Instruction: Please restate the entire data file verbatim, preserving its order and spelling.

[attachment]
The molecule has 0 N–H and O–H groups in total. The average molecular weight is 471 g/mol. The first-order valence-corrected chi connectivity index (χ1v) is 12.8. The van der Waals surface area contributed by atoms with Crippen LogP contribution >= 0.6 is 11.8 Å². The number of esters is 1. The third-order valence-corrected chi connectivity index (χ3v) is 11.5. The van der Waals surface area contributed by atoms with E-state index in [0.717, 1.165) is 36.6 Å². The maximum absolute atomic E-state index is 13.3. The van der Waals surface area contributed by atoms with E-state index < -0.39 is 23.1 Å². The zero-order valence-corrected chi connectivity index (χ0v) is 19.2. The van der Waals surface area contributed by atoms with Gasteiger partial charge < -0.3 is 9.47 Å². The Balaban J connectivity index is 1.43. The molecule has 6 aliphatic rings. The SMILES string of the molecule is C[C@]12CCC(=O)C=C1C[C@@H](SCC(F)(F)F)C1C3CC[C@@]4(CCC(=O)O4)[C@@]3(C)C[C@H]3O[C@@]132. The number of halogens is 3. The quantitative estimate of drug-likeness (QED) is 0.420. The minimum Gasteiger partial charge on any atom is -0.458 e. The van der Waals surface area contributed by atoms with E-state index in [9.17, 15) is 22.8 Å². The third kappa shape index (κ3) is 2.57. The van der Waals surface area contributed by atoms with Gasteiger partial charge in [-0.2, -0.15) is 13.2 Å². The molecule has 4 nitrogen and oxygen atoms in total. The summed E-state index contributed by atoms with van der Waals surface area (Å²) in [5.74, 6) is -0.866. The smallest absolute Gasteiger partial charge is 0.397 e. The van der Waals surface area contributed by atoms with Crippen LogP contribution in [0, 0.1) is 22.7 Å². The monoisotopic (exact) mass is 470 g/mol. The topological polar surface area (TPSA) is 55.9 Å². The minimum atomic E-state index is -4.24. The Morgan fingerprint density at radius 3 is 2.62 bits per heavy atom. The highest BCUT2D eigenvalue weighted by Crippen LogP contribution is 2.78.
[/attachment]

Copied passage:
The molecule has 0 N–H and O–H groups in total. The average molecular weight is 471 g/mol. The first-order valence-corrected chi connectivity index (χ1v) is 12.8. The van der Waals surface area contributed by atoms with Crippen LogP contribution >= 0.6 is 11.8 Å². The number of esters is 1. The third-order valence-corrected chi connectivity index (χ3v) is 11.5. The van der Waals surface area contributed by atoms with E-state index in [0.717, 1.165) is 36.6 Å². The maximum absolute atomic E-state index is 13.3. The van der Waals surface area contributed by atoms with E-state index < -0.39 is 23.1 Å². The zero-order valence-corrected chi connectivity index (χ0v) is 19.2. The van der Waals surface area contributed by atoms with Gasteiger partial charge < -0.3 is 9.47 Å². The Balaban J connectivity index is 1.43. The molecule has 6 aliphatic rings. The SMILES string of the molecule is C[C@]12CCC(=O)C=C1C[C@@H](SCC(F)(F)F)C1C3CC[C@@]4(CCC(=O)O4)[C@@]3(C)C[C@H]3O[C@@]132. The number of halogens is 3. The quantitative estimate of drug-likeness (QED) is 0.420. The minimum Gasteiger partial charge on any atom is -0.458 e. The van der Waals surface area contributed by atoms with E-state index in [9.17, 15) is 22.8 Å². The third kappa shape index (κ3) is 2.57. The van der Waals surface area contributed by atoms with Gasteiger partial charge in [-0.2, -0.15) is 13.2 Å². The molecule has 4 nitrogen and oxygen atoms in total. The summed E-state index contributed by atoms with van der Waals surface area (Å²) in [5.74, 6) is -0.866. The smallest absolute Gasteiger partial charge is 0.397 e. The van der Waals surface area contributed by atoms with Crippen LogP contribution in [0, 0.1) is 22.7 Å². The monoisotopic (exact) mass is 470 g/mol. The topological polar surface area (TPSA) is 55.9 Å². The minimum atomic E-state index is -4.24. The Morgan fingerprint density at radius 3 is 2.62 bits per heavy atom. The highest BCUT2D eigenvalue weighted by Crippen LogP contribution is 2.78.